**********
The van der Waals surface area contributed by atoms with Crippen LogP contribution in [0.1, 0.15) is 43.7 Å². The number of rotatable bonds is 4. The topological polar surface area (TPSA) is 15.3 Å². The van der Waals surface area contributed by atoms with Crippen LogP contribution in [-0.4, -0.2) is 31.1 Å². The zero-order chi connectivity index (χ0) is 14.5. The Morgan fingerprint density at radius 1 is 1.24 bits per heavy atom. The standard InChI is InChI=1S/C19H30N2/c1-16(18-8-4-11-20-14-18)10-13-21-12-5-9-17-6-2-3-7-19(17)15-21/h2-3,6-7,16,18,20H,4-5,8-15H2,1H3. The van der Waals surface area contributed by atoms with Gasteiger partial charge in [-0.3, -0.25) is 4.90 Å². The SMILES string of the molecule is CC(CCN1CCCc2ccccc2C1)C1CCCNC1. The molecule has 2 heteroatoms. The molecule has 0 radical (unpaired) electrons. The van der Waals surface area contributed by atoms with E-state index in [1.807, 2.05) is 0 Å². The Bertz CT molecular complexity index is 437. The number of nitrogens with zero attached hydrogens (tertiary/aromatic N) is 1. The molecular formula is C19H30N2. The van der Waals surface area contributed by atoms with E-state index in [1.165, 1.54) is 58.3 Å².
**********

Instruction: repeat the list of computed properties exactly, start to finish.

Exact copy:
The van der Waals surface area contributed by atoms with Crippen LogP contribution in [0.1, 0.15) is 43.7 Å². The number of rotatable bonds is 4. The topological polar surface area (TPSA) is 15.3 Å². The van der Waals surface area contributed by atoms with Crippen LogP contribution in [-0.4, -0.2) is 31.1 Å². The zero-order chi connectivity index (χ0) is 14.5. The Morgan fingerprint density at radius 1 is 1.24 bits per heavy atom. The standard InChI is InChI=1S/C19H30N2/c1-16(18-8-4-11-20-14-18)10-13-21-12-5-9-17-6-2-3-7-19(17)15-21/h2-3,6-7,16,18,20H,4-5,8-15H2,1H3. The van der Waals surface area contributed by atoms with Gasteiger partial charge in [-0.3, -0.25) is 4.90 Å². The SMILES string of the molecule is CC(CCN1CCCc2ccccc2C1)C1CCCNC1. The molecule has 2 heteroatoms. The molecule has 0 radical (unpaired) electrons. The van der Waals surface area contributed by atoms with E-state index in [1.807, 2.05) is 0 Å². The Bertz CT molecular complexity index is 437. The number of nitrogens with zero attached hydrogens (tertiary/aromatic N) is 1. The molecular formula is C19H30N2. The van der Waals surface area contributed by atoms with E-state index in [1.165, 1.54) is 58.3 Å².